Despite its support for Israel, when it came to the issue of Palestine, the United States held on to the hope of achieving a two-state solution. To this end, American foreign policy has always sought to show support for both parties and sought a central role as a mediator on more than one occasion. Yet under Trump and Biden, America’s foreign policy has displayed an unbalanced and unwavering support for Israel that has inevitably harmed America’s position in the international community and has left in tatters what little trust Palestinians had in America’s mediation.

Since its creation, Israel has been the biggest beneficiary of American foreign aid, which has over the years totalled $300 billion (adjusting for inflation). Furthermore, since 1945, the United States has acted as a political shield for Israel. It has used more than half of its vetoes in the UN’s Security Council to defend Israel from any repercussions for its illegal behavior. It also shares with Israel a strong economic relationship that reached an annual sum of $50 billion in bilateral trade.

Many readers may be surprised to discover that America’s support for Israel hasn’t always been as unconditional as it is today.

The relationship between the two countries was rocky at times. For instance, during the 1948 Arab-Israeli War, President Harry Truman slapped an arms embargo on both Israel and the Arab countries as he saw the conflict as a source of instability that might give aid the spread of Communism in the region.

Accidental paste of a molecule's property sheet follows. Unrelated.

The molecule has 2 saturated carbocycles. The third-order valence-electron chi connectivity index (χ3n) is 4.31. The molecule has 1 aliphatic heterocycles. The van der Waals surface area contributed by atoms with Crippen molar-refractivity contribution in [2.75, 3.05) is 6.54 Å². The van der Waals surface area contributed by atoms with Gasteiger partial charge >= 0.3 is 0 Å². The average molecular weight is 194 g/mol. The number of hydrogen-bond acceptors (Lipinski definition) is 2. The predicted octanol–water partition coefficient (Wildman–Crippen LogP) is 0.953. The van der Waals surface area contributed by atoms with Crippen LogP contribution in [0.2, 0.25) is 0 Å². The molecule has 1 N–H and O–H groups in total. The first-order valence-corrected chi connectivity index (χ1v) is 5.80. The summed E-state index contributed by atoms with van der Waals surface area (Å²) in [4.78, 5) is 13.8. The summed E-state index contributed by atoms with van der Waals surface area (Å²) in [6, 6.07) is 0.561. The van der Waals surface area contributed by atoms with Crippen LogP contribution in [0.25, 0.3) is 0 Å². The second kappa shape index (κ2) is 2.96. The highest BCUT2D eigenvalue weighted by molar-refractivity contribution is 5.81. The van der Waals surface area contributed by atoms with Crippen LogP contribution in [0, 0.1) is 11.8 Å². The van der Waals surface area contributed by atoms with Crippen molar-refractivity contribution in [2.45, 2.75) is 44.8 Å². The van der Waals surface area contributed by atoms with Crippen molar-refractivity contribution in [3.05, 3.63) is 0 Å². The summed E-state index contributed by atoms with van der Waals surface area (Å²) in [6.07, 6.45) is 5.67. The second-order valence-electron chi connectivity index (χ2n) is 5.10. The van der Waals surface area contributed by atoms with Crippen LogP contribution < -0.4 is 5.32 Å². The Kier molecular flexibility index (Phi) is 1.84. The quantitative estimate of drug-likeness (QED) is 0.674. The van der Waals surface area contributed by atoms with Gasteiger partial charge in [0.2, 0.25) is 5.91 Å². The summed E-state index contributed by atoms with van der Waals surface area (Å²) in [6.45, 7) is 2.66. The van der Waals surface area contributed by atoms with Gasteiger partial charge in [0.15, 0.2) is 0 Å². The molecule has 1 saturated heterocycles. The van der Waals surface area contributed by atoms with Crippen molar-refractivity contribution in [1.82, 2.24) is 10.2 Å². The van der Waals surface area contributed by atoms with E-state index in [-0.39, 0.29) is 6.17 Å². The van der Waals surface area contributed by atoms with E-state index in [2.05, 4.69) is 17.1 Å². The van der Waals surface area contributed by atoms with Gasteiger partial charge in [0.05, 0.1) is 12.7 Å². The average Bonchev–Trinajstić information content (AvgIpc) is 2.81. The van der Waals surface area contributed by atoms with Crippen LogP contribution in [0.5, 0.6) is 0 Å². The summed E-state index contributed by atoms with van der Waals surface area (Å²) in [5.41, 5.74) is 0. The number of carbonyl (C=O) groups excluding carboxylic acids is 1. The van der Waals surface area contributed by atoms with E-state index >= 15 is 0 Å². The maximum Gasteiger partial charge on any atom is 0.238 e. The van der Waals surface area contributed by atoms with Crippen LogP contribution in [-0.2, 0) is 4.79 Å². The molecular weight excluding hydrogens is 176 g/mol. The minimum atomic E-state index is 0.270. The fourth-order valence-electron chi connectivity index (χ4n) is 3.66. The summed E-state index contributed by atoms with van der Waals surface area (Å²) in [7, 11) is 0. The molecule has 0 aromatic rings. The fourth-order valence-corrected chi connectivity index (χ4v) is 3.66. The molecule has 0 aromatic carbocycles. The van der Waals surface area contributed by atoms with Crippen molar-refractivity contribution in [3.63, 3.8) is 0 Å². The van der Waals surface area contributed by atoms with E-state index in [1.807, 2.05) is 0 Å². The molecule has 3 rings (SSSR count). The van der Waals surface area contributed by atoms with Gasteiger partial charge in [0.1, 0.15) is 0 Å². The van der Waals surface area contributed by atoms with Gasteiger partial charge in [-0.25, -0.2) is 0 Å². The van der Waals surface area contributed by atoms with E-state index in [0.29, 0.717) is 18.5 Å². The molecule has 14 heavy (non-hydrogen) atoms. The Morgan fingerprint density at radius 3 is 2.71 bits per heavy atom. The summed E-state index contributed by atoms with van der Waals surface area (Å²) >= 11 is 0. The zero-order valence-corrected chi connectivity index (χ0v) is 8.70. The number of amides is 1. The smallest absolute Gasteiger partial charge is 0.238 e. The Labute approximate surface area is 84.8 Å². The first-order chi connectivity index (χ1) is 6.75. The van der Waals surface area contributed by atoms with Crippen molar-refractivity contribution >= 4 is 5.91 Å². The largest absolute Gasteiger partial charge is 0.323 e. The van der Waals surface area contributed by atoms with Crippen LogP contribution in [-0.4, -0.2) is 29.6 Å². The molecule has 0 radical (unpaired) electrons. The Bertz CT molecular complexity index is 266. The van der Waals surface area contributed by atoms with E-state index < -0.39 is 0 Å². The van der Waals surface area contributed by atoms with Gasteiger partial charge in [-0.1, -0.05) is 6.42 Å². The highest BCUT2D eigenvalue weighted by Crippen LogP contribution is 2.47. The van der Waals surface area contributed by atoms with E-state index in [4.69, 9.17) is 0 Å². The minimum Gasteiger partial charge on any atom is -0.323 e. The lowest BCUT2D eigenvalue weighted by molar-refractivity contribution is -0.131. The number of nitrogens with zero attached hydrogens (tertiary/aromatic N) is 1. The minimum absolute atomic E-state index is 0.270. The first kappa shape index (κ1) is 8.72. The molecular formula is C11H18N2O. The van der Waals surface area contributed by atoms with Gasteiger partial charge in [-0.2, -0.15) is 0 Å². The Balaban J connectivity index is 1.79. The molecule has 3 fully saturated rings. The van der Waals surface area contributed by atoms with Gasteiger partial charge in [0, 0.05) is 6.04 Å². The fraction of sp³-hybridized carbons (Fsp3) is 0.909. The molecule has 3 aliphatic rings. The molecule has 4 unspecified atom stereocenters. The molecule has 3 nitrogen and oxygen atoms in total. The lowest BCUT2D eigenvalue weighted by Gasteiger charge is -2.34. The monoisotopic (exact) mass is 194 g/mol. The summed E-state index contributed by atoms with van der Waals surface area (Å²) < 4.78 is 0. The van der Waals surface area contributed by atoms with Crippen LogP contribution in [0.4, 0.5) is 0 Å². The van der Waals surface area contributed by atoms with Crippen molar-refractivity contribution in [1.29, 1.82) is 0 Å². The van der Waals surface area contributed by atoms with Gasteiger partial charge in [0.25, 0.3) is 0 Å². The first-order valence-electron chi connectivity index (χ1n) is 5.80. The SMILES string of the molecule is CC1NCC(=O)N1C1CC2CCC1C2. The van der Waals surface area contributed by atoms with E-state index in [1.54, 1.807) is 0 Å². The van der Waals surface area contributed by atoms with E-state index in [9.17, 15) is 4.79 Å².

President Dwight Eisenhower was even more stern, when Israel invaded Egypt in October 1956. Eisenhower warned, “Should a nation which attacks and occupies foreign territory in the face of United Nations disapproval be allowed to impose conditions on its withdrawal?”. Eisenhower threatened to call in US loans to Israel and crash its economy if Tel Aviv did not immediately withdraw from the Sinai Peninsulat and the Gaza Strip, which it had seized from Egypt. The Israelis completely caved to the angry demands of the former Supreme Allied Commander who had vanquished the Third Reich.

These two examples reflect the major goal of American foreign policy; Ensuring the stability of the Middle East. Hence, many previous American administrations, while they generally supported Israel, tried to be at least a little even-handed between Israel and Palestine.

The downfall: Trump